Formal Response to Questions Posed on the Engine Lane Land Sale

At last months Town Council meeting (24 March, 2021), a number of questions were raised by Councillor Oliver Ellis concerning the sale of the land known as Gaulacre at the southern end of Engine Lane, Nailsea. This is the formal response to those questions.

Sale price and best value

1.1 The council did not put the land out to tender. The council I believe rejected the first offer. Does this not show that there was time to put the land out to tender for a better price or terms?

This chronological report gives a detailed account of discussion on the land Nailsea Town Council purchased in 2007, right through to the sale to Barratt Homes in 2016: CHRONOLOGY re Gaulacre January 2016

1.2 The council states that the district valuer price was met. How can the council prove another company would not have given a better price or terms?

From the report it can be seen that Barratts approached Nailsea Town Council (NTC) to sell their land to them to be a part of a wider development. Barratts had signed lockout agreements with the adjacent landowners so no other developer would be in a position to put together a similar development package.

1.3 With reference to the terms of the deal, what % of the income from the sale of the land is the council paying to help the development along or how much is the council paying towards to development out of its own money? Can the council prove they wouldn’t had achieved a better deal with someone else?

All financial details are confidential as a term of the sale contract and are commercially sensitive.

1.4 What % of the sale price are the council actually making in profit? Can the council prove they wouldn’t had achieved a better with someone else?

Our advice from our advisors was and remains that Barratts’ style of development matches NTC’s housing requirement. No other developers had shown an interest.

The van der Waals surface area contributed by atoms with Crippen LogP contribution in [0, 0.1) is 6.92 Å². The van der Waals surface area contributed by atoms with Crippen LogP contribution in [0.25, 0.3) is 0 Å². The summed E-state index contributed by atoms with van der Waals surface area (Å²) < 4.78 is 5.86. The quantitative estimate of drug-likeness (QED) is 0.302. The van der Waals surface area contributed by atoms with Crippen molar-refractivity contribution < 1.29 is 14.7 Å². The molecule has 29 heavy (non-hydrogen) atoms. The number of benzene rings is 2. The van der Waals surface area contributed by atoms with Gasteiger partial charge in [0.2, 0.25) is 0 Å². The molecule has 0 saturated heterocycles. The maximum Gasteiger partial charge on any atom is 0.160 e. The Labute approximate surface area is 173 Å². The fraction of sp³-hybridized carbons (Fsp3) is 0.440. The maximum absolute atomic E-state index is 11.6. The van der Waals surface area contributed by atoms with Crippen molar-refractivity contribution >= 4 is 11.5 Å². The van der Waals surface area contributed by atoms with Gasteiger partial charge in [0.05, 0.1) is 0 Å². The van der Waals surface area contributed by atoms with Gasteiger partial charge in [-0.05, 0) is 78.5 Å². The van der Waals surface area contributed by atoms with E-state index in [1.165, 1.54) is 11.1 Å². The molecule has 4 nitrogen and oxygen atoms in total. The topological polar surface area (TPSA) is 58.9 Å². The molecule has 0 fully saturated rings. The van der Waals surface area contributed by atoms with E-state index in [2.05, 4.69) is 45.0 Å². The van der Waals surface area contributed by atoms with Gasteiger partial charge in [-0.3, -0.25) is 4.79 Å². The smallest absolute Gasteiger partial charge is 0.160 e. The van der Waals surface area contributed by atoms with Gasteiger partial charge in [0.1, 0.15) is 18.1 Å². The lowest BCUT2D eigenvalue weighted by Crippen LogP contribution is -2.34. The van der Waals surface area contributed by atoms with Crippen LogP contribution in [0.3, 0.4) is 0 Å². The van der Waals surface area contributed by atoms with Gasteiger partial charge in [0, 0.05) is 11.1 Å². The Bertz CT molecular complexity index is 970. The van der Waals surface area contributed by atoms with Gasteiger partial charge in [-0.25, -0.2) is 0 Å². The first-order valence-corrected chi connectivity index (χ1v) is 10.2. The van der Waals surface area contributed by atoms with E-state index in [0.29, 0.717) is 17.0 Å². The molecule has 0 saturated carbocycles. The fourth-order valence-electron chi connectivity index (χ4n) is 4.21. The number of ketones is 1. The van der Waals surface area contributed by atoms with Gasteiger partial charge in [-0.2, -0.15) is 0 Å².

1.5 Can the council confirm that there is a no inflation clause in the contract? If so, why not? Only Barratts will gain from this with land value rising considerably from 2016/2017 on a five year contract that could not be started for a considerable period of time.

There are provisions within the contract which may provide for further consideration to be paid if of the gross sale proceeds of the units exceeding a threshold. The terms of the sale negotiated at the time were for a fixed price conditional contract. The Buyer would not agree indexation due to the uncertainties of the market and that is not unreasonable for the fixed period of this contract and the substantial investment required from the buyer in obtaining planning permission.

1.6 In 2018/2019 the council said plans had to change due to National Grid wanting a bigger easement, meaning the number of dwellings would have to decrease from the agreed figure. However, in 2015 Barratts, in a letter to Ian Morrell, stated the 15-metre easement was known. It was stated that the deal would include the layout mix of 183 units, 55 affordable and 128 at open market price. This could not happen because of the easement requirement not being correct in the plans. How much did this cost the council in time spent looking into the new plans, money spent on solicitors and other costs?

NTC challenged National Grid (NG) over a long period about the need for a 15 metre easement. NG did suggest at one point that the easement might be reduced once full designs were completed. NTC also identified within NG’s Development Consent Order (DCO) an inconsistency about the permitted easement width. Ultimately NG were able to insist on the 15m width. There were no costs incurred in challenging NG.

1.7 Given the increases in land value since 2016, how can it be demonstrated that the sale value is the best value for the land? Is there a clause to renegotiate the price and if not why not?

The gross price in the original contract allowed the Buyer to make certain reductions for Abnormal costs and Section 106 costs, which are variable until planning consent is issued. When the Second Supplemental Agreement was entered into in July 2020, this potential allowance was removed so that the risk of Abnormal and Section 106 costs was passed to Barratts and the net price, which is to be paid to the landowners, was fixed.